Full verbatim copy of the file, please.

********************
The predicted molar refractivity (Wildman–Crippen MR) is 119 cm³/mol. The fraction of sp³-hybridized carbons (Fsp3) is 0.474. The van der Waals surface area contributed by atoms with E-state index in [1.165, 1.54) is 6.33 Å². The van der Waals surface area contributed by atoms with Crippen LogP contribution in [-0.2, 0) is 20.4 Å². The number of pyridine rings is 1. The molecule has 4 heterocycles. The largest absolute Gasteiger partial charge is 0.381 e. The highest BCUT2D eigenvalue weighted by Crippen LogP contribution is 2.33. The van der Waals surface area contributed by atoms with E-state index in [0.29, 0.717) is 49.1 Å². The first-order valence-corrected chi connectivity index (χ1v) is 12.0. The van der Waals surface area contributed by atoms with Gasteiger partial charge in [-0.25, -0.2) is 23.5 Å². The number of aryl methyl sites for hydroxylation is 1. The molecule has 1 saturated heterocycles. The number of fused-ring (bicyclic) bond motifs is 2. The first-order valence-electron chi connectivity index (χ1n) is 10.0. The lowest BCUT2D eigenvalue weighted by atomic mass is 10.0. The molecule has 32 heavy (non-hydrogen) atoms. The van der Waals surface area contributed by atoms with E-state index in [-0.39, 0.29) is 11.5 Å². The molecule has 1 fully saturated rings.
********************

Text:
The predicted molar refractivity (Wildman–Crippen MR) is 119 cm³/mol. The fraction of sp³-hybridized carbons (Fsp3) is 0.474. The van der Waals surface area contributed by atoms with E-state index in [1.165, 1.54) is 6.33 Å². The van der Waals surface area contributed by atoms with Crippen LogP contribution in [-0.2, 0) is 20.4 Å². The number of pyridine rings is 1. The molecule has 4 heterocycles. The largest absolute Gasteiger partial charge is 0.381 e. The highest BCUT2D eigenvalue weighted by Crippen LogP contribution is 2.33. The van der Waals surface area contributed by atoms with E-state index in [0.29, 0.717) is 49.1 Å². The first-order valence-corrected chi connectivity index (χ1v) is 12.0. The van der Waals surface area contributed by atoms with Gasteiger partial charge in [-0.25, -0.2) is 23.5 Å². The number of aryl methyl sites for hydroxylation is 1. The molecule has 1 saturated heterocycles. The number of fused-ring (bicyclic) bond motifs is 2. The first-order valence-electron chi connectivity index (χ1n) is 10.0. The lowest BCUT2D eigenvalue weighted by atomic mass is 10.0. The molecule has 32 heavy (non-hydrogen) atoms. The van der Waals surface area contributed by atoms with E-state index in [-0.39, 0.29) is 11.5 Å². The molecule has 1 fully saturated rings.